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Tsunamis and Cryptozoology

Reports from around the world are not good.  Besides south Asia, now comes news of people killed in Somalia, Kenya, Tanzania, and the Seychelles. On December 30, 2004, there are new Indian tsunami alerts, and new eruptions of volcanoes in the Andaman Islands and Kamchatka.  These seismic activities
and tsunamis will have a widespread effect.

Everyone wants to talk about the tsunamis, so on December 29, a reporter contacted me to ask about what impact all this would have on cryptozoology. Questions about cryptozoology in the midst of a global disaster?  I frankly was shocked.  But then I saw this as an opportunity to emphasize humanitarian efforts, first and foremost, and stressed zoological awareness would be an objective far down the priority list.  The reporter got most of this right (see below), although I said "might find a few" strandings, and that cryptid Giant Octopuses are "Globsters," too.  But getting help to these people is what is most important. For those wishing to donate to the relief effort, if you don't have a charity choice of your own, here is the link to The International Federation of Red Cross and Red Crescent Societies:

December 30, 2004
Wireless Flash News

2004-12-30 - Wireless Flash News
Tsunami Stirring Up Waves Of Sea Serpents

PORTLAND, Maine (Wireless Flash) -- The recent tsunami in south Asia is stirring up lots of relief efforts -- and it could also be splashing all sorts of unknown sea creatures onto the shoreline.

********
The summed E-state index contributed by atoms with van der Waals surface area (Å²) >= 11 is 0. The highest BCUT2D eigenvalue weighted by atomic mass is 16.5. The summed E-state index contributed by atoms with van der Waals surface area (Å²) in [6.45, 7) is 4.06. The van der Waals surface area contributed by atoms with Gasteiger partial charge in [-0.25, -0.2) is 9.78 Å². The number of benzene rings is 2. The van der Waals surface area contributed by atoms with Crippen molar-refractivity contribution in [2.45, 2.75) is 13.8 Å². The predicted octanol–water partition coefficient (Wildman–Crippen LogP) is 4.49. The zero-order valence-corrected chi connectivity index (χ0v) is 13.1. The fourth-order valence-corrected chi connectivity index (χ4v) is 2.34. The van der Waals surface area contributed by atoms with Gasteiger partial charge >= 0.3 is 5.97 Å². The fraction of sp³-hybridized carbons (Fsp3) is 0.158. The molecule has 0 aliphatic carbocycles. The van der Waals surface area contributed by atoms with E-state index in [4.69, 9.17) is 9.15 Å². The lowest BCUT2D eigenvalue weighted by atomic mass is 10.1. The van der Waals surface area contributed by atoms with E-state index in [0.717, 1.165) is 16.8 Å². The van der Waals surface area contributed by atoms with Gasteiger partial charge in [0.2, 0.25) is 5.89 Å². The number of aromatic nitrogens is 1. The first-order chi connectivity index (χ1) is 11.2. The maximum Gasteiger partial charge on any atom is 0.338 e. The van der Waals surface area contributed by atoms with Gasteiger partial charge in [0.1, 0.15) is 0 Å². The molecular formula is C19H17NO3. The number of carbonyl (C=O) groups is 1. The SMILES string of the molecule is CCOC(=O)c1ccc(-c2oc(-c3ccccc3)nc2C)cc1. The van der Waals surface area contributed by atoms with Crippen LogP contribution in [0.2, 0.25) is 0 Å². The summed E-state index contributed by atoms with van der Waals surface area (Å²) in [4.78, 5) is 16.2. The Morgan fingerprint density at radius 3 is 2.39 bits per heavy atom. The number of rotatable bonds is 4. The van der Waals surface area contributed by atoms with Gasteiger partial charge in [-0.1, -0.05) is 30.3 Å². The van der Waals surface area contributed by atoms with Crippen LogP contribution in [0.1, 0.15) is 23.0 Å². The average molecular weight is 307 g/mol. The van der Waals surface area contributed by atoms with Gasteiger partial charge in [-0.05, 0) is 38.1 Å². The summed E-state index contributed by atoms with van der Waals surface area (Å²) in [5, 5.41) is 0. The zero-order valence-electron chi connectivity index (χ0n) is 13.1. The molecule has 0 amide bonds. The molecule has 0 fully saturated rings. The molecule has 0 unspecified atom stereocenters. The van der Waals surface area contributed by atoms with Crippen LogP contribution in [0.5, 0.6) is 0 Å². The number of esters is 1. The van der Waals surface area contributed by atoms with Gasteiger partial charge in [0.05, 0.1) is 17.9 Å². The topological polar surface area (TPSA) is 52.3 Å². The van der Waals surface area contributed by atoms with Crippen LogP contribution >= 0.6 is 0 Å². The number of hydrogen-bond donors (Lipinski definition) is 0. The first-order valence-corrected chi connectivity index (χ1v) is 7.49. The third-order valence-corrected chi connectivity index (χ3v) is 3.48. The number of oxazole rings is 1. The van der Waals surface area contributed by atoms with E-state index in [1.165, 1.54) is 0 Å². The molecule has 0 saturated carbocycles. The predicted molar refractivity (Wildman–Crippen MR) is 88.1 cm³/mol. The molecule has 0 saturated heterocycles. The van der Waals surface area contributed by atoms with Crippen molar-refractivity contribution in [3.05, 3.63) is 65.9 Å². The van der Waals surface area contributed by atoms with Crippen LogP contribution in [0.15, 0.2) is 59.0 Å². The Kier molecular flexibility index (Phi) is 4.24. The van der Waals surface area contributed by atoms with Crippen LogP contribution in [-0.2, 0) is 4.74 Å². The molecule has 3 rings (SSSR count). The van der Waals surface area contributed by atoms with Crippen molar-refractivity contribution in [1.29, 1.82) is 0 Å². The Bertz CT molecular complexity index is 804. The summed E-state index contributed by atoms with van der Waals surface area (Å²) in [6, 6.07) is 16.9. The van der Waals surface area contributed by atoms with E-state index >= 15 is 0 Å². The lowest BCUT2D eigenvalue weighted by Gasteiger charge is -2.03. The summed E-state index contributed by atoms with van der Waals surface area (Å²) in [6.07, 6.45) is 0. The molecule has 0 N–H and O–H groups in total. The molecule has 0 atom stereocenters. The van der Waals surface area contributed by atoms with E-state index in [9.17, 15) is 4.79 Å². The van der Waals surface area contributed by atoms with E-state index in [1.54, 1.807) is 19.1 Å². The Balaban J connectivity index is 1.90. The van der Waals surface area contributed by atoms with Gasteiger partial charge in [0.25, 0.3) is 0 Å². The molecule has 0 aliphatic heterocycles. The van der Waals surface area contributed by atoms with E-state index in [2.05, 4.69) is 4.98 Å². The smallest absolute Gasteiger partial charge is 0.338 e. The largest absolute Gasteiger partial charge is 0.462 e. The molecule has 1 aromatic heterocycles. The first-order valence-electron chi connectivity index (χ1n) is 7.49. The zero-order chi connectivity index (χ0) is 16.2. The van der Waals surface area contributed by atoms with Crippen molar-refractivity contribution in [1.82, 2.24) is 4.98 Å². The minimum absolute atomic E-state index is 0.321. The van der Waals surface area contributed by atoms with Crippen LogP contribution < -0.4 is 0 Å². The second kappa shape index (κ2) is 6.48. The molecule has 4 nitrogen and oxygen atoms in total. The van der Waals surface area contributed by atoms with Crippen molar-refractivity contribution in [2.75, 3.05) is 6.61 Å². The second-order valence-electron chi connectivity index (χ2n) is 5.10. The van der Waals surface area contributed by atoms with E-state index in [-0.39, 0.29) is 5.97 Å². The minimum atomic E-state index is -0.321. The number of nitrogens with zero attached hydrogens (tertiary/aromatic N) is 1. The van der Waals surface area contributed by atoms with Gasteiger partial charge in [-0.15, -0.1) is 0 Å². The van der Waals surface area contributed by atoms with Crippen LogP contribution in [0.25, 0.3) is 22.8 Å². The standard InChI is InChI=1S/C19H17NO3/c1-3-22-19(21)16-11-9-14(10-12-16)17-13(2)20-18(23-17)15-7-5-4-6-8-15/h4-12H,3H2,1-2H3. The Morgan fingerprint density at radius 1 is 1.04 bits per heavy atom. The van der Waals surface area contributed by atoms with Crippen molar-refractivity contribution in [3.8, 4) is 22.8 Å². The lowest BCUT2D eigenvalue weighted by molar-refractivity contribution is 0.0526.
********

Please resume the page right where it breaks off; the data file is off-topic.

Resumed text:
Cryptozoologist Loren Coleman, co-author of "The Field Guide To Lake Monsters And Sea Serpents" (Tarcher/ Penguin), predicts that relief workers will soon be finding a large number of "globsters" on area beaches.

"Globsters" is the term given to big masses of round flesh that measure between eight and 20 feet. Although the globs look like octopi, Coleman says they are often previously-undiscovered species of sea serpents, dolphins or whales.

Coleman says human relief efforts must take priority but fears that clean-up workers may destroy the carcasses of new creatures before scientists can identify them.

He hopes that workers who come across any strange sea creatures photograph them and post the photos online so they can be researched after humanitarian efforts are finished.

Bizarre sea creatures aren't the only new animals that could be uncovered by the tsunami: Coleman says many undiscovered land animals may also beidentified as they move to higher ground to avoid flooding.

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